I have been meaning to explore the work of Jemma Webster Sharp for some time at Broken Frontier given how her strikingly strange visuals consistently capture my attention every time I visit my Instagram feed. There’s something so deeply unsettling about her imagery that reminds me in no little part of the Bissette/Totleben artwork on that seminal run of Alan Moore’s Swamp Thing. Sharp has a number of short comics available from what has been a prolific recent output including Pretty Flavours, a story set within a dysfunctional home that acts as a most representative example of her distinctive adoption of the form.
Pretty Flavours sits on the borderlands of abstract comics. There’s a narrative here but it’s one that is comfortable in its self-embraced obliqueness; one that feels no need to elucidate its literality to its readership but rather is designed to provoke reactions on an instinctual level. In that regard, emotional comprehension skills are those the audience should be reaching for from their reading toolkit here, and Sharp is certainly adept at presenting visceral, immediately evocative, and often disturbing sequences.
Overt sexual motifs are at the heart of Pretty Flavours and, as such, those going in to this comics short should bear that in mind. Initially it appears we are following the activities of this idiosyncratic household through their day, both within the confines of their home and outside of it, but what begins with sequential forays into the weird and intangible quickly metamorphoses into a frenetic procession of ever more extreme and explicit surreal images.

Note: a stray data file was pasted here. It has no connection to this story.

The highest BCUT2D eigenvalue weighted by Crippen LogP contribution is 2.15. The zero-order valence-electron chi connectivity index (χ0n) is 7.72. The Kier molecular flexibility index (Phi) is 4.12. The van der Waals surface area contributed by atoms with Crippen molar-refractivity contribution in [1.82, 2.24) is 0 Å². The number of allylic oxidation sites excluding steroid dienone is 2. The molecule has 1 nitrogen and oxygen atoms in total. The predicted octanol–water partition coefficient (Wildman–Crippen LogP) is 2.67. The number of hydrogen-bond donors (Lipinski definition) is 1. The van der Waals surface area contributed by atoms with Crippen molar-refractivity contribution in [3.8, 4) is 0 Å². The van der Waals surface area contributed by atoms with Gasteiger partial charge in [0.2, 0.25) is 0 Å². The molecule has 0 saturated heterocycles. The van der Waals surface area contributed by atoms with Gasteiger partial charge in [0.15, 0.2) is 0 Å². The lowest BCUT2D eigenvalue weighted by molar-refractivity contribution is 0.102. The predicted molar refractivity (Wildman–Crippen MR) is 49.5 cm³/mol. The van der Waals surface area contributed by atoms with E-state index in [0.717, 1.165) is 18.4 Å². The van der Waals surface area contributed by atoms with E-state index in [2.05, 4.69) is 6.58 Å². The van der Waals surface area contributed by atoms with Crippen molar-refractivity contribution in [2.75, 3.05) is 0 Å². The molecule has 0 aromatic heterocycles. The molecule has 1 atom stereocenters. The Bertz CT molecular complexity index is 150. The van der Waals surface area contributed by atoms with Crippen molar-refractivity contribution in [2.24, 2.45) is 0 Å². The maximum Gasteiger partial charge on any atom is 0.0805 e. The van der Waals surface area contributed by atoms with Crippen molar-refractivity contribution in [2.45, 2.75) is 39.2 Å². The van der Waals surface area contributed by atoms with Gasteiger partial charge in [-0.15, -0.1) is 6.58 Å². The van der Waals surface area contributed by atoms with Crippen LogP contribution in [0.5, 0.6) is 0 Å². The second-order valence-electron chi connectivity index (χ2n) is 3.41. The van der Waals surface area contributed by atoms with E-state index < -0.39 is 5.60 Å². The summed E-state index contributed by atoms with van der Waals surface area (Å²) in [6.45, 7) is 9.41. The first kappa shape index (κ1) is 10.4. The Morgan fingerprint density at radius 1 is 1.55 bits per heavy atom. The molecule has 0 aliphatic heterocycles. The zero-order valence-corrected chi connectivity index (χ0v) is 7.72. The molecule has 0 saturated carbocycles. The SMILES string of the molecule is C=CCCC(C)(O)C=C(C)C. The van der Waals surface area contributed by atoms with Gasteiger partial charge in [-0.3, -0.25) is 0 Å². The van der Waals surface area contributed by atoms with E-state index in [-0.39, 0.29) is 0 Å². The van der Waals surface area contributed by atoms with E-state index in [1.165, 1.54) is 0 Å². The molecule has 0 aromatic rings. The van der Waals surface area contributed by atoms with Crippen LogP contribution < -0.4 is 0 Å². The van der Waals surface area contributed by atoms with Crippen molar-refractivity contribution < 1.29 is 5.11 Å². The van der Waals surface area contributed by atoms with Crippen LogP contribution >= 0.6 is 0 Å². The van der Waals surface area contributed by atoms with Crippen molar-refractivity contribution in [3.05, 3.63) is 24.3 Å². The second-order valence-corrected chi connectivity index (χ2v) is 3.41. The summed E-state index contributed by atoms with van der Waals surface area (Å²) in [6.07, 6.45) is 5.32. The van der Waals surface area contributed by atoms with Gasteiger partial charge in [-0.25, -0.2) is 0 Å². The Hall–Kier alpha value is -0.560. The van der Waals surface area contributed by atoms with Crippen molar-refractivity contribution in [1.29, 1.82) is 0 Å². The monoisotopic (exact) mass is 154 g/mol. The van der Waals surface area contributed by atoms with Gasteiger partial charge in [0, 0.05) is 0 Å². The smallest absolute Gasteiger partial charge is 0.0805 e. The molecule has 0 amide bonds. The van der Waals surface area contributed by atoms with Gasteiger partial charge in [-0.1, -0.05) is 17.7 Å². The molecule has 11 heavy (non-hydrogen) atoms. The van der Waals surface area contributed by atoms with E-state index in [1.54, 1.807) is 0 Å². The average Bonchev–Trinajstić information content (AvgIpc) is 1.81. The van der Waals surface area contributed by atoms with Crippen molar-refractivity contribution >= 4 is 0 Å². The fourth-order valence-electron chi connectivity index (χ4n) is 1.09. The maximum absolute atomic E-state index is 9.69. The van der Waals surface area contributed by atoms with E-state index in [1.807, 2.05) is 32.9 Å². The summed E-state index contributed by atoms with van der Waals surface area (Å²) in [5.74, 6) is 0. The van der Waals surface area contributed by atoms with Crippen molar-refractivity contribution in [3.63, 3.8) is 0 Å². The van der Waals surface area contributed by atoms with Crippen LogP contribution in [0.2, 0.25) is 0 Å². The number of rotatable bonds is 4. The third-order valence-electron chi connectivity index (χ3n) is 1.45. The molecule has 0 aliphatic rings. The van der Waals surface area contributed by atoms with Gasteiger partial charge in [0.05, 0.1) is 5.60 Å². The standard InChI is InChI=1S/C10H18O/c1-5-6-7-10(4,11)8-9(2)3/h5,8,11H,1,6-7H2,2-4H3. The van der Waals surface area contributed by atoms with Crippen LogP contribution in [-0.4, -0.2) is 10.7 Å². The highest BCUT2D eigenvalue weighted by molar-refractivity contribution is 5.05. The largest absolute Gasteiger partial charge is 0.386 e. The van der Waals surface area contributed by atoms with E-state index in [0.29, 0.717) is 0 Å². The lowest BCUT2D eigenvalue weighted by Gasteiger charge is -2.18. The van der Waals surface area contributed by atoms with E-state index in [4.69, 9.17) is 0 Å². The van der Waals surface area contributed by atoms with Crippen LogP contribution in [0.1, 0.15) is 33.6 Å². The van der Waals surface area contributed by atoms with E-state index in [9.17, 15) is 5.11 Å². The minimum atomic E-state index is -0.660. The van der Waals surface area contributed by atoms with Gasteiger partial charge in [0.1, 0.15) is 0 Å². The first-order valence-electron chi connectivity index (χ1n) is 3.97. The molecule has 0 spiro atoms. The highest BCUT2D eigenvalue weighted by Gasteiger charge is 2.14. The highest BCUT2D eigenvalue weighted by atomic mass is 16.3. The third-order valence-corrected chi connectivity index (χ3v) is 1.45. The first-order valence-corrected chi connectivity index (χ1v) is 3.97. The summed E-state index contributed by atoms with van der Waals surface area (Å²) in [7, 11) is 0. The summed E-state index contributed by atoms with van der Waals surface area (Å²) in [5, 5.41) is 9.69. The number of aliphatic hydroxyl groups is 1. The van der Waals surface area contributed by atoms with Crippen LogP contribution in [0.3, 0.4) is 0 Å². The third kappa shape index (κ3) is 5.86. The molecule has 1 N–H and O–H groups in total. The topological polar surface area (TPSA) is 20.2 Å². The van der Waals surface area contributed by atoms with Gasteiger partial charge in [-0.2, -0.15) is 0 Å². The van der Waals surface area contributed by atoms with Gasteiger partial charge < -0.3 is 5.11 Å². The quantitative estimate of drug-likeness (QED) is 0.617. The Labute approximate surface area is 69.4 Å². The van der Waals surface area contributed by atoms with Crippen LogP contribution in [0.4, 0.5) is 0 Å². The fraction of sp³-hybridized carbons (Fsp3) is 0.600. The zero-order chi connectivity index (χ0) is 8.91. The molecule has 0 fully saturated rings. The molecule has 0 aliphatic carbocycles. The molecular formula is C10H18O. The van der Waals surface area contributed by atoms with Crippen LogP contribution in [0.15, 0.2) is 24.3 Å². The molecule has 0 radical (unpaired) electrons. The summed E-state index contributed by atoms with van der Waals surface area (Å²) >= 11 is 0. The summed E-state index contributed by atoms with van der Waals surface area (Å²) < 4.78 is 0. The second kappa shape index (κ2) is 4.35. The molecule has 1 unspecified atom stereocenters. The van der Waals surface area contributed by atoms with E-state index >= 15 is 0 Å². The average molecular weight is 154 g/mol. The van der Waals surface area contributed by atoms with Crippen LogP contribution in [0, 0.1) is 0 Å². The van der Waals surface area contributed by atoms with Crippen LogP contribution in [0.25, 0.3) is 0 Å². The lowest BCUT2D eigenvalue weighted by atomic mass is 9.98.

This is an environment where the mundane and the recognisable walk hand-in-hand with a bizarre cast of players consisting, among others, of a phantom father, a serpentine matriarch, and constantly intimate offspring. One where the everyday and the innocent is juxtaposed with the carnal – playing with a Viewfinder and an under-the-kitchen-table fumbling, for example, or a fetishised children’s doll. But as events in Pretty Flavours accelerate we become enveloped in a world of nightmarish reproductive cycles, insectoid genitalia, and stuffed toys that cry tears of blood.
Whether this is visual metaphor/allegory or simply a dive into the randomness of terrifying dream logic is up to the individual reader to decide but Sharp’s darkly imaginative and, frankly, profoundly disquieting panel-to-panel storytelling is certainly something to behold. Her art has elements of both the organic and the anachronistic to it; a comics equivalent of a cabinet of curiosities with a gritty, grainy line in shading that, seemingly incongruously, has one foot in both reality and the hallucinatory. If you’re looking for easy answers and traditional narrative this perhaps won’t be for you. But if you’re a fan of comics that you experience rather than read then J. Webster Sharp’s work is well worth seeking out.
J. Webster Sharp (W/A) • Self-published, £8.00
Review by Andy Oliver